An existing type of drug called a PARP inhibitor could be used to treat breast cancer that has spread to the brain.
There are currently limited treatment options for patients with breast cancer that has spread to the brain, sometimes leaving them with just months to live. But scientists in Ireland have gotten one step closer to a potential new treatment using existing drugs.
By tracking the development of tumours from diagnosis to their spread to the brain, a team of researchers at RCSI University of Medicine and Health Sciences and the Beaumont RCSI Cancer Centre found a new vulnerability in the way the tumours repair their DNA.
In a study published to Nature Communications, the team found that tumours became vulnerable to an existing type of drug known as a PARP inhibitor, used to treat certain types of cancer. PARP inhibitors work by preventing cancer cells from repairing their DNA, culminating in the cells dying.
Prof Leonie Young, principal investigator of the study, said that research focused on expanding treatment options for patients whose breast cancer has spread to the brain is urgently needed to save lives.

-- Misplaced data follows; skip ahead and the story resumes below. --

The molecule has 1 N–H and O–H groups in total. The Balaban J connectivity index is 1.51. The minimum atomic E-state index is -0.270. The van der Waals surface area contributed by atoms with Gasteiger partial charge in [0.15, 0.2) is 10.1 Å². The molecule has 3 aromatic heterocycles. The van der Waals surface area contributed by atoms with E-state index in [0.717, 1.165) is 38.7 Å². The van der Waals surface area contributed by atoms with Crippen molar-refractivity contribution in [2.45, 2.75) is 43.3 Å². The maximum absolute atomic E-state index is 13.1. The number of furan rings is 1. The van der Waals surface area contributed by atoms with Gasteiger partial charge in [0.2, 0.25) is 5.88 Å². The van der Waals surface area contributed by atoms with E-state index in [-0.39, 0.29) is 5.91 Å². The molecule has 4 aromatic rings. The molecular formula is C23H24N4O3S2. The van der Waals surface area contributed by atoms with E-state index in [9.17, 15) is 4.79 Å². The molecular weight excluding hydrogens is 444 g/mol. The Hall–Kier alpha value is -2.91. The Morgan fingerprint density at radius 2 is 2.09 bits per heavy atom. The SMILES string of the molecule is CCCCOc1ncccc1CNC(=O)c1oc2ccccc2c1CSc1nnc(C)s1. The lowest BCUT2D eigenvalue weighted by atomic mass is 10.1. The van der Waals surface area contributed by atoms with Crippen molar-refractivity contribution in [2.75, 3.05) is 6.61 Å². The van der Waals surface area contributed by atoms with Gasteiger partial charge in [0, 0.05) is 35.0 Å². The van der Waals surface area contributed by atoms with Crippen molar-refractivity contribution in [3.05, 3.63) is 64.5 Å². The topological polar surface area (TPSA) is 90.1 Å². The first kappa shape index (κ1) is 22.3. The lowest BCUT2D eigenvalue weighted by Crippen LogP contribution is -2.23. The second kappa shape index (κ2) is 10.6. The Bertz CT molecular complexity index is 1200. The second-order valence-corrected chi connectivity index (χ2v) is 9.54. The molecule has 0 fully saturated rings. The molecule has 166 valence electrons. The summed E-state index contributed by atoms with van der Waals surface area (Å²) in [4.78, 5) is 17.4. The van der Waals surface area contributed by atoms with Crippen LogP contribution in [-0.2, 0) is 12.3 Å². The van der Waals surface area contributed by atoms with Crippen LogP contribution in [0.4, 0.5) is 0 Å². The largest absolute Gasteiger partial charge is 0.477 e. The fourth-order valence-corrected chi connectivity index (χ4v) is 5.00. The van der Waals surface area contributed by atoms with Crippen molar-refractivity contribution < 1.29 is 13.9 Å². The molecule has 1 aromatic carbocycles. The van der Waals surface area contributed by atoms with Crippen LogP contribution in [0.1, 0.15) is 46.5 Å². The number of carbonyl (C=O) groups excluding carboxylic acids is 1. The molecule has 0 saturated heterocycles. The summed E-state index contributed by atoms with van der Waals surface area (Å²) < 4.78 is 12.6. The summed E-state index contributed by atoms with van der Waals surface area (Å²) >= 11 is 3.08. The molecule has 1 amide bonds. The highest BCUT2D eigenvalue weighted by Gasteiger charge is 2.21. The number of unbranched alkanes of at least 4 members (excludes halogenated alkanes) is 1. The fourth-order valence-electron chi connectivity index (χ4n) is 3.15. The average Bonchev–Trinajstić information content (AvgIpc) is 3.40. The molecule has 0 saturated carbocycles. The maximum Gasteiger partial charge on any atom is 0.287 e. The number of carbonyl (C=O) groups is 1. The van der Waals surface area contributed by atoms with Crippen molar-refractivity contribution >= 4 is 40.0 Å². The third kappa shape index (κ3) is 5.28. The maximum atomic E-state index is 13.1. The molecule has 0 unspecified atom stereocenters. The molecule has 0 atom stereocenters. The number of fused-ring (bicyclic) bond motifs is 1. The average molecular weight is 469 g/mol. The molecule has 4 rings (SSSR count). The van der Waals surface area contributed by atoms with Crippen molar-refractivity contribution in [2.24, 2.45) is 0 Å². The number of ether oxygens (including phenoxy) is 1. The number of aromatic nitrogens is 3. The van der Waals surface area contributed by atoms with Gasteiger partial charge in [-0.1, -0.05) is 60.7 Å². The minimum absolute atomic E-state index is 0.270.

“Our study represents an important development in getting one step closer to a potential treatment for patients with this devastating complication of breast cancer,” she said.
Deaths caused by breast cancer are often a result of treatment relapse that leads to tumours spreading to other parts of the body, known as secondary or metastatic breast cancer. This can be particularly aggressive and lethal when it spreads to the brain.
The study was funded by Breast Cancer Ireland with support from Breast Cancer Now and Science Foundation Ireland.
It was carried out as an international collaboration with the Mayo Clinic and the University of Pittsburgh in the US. Other RCSI researchers involved were Dr Nicola Cosgrove, Dr Damir Varešlija and Prof Arnold Hill.
“By uncovering these new vulnerabilities in DNA pathways in brain metastasis, our research opens up the possibility of novel treatment strategies for patients who previously had limited targeted therapy options,” said Varešlija.
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